'Worn' To Be Wild: A Visual Feast Of Fashion
Quick! What do you want in your fashion magazine? A) Taxidermy B) Tutus C) Advice on repairing your favorite Italian leather boots D) Gandhi E) All of the above.
If you chose E — or, heck, any of the other letters — you're probably a Wornette. That's a fan of Worn, the small, Toronto-based fashion magazine now curated in one hefty volume. A Wornette is a certain kind of girl: a retro girl, a DIY girl or simply someone who loves fashion but hates the fashion industry. Led by editor Serah-Marie McMahon, Wornettes defy trends, dress for maximum impact and — perhaps most remarkably — come in all sizes. Wornettes love to shop but are skeptical about labels, and they love clothes with a past.
That lust for history runs all through Worn. It's in Casie Brown's account of the romantic triumphs and tragedies associated with a particular beaded dress. (Another Wornette tendency is to attach talismanic value to certain beloved pieces. Or is that just a human tendency?) Then there's Sonya Abrego's dissection of the iconic 1930s motorcycle jacket. Hillary Brenhouse manages to bring the aforementioned Mahatma into the mix with her piece on khadi, the hand-woven fabric Gandhi believed could be a tool of revolution.
Worn is also a friend to the amateur fashion student. There are histories of home economics and Frederick's of Hollywood; investigations into buttons, safety pins, underwear and clotheslines; features on Marie Antoinette, shoe king John Fluevog and Gilded Age performance artist Marchesa Luisa Casati (a standout).
Considering Worn's interest in the past, it's ironic that the magazine often feels like a relic of the '90s. It's actually only been publishing since 2005. But while it's undeniably cutting-edge, especially when compared to mainstream fashion mags, it betrays the extent to which today's "edgy" styles are pretty much the same as they've been for 20 years. Worn's pages brim with mix-and-match thrift-shop outfits, and there's even an article about why the '40s pump is perfectly proportioned. A few more features on up-and-coming designers would have scrubbed away some of the sepia.
Still, Worn makes the past seem like an awfully fun place to be. Its photo shoots are reminiscent of those in the feminist magazine Bust or the late, lamented Jane(publisher Jane Pratt even wrote the forward to this volume.) In these pictures, tough-girl models — some svelte, some zaftig — pose in offbeat ensembles in unconventional locales. This type of fashion photography, surely, is where street style originated.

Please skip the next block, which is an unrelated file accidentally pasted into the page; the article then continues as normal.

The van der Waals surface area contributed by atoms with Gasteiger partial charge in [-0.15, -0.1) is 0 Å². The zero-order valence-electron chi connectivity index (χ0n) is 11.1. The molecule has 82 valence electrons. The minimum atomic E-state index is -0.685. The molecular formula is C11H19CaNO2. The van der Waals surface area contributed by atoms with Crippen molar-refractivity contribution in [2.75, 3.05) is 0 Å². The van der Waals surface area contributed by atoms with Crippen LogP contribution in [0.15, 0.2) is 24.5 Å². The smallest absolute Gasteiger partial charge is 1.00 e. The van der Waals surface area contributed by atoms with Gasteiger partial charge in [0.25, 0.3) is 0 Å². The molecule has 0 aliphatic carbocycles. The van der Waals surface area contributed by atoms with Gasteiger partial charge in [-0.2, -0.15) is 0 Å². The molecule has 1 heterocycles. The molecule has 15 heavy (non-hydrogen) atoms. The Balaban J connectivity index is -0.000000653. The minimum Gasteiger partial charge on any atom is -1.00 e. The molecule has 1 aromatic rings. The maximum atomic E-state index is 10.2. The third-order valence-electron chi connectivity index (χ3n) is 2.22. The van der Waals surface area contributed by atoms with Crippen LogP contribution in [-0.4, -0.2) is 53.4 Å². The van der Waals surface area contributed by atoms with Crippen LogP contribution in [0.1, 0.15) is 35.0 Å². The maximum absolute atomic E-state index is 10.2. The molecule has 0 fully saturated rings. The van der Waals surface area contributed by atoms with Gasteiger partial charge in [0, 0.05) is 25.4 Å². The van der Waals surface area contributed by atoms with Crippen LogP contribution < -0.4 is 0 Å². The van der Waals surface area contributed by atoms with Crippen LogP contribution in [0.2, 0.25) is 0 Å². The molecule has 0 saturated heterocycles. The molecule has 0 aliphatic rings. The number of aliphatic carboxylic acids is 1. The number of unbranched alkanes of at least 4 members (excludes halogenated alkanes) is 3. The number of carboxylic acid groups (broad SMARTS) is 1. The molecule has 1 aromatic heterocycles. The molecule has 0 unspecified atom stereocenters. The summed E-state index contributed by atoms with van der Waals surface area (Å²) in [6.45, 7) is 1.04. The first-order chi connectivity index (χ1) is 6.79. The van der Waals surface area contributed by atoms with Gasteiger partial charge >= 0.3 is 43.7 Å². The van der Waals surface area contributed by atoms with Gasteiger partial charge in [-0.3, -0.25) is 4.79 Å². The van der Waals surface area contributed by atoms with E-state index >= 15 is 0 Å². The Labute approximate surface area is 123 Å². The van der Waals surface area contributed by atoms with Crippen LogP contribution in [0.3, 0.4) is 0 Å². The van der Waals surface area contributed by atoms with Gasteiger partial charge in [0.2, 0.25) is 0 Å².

Other, more carefully constructed images are fun too. Danijela Pruginic snapped a sexy babe getting her legs shaved in a barber shop. (Let's hope that catches on.) But the most arresting images in the book are Alyssa K. Faoro's portraits of men in women's hairstyles: She somehow manages to make what could be a laughable spectacle into pure eye candy.
Posed photos aside, The Worn Archive is a visual feast worthy of its subject. Art director Alexandra Niit incorporates every medium and graphical style imaginable. The result is like a candy box: Each new page is both surprising and delicious. All the photography is top-notch, not just the model shoots; even pictures of old shoes and rows of ties seduce the eye.
The ear, alas, is another matter. Like a lot of zines, Worn weighs down its lovely design with writing that's merely serviceable. McMahon may adore style, but when it comes to words she's far more interested in content than form. The bland writing does its job, at least, and doesn't get in the way of all that juicy content. Confronted with an intoxicating jumble of peignoirs, Bakelite, polyester prom dresses, gold-mesh purses, Elvis and a zebra, you can only ponder the question: What do you want in your fashion magazine?
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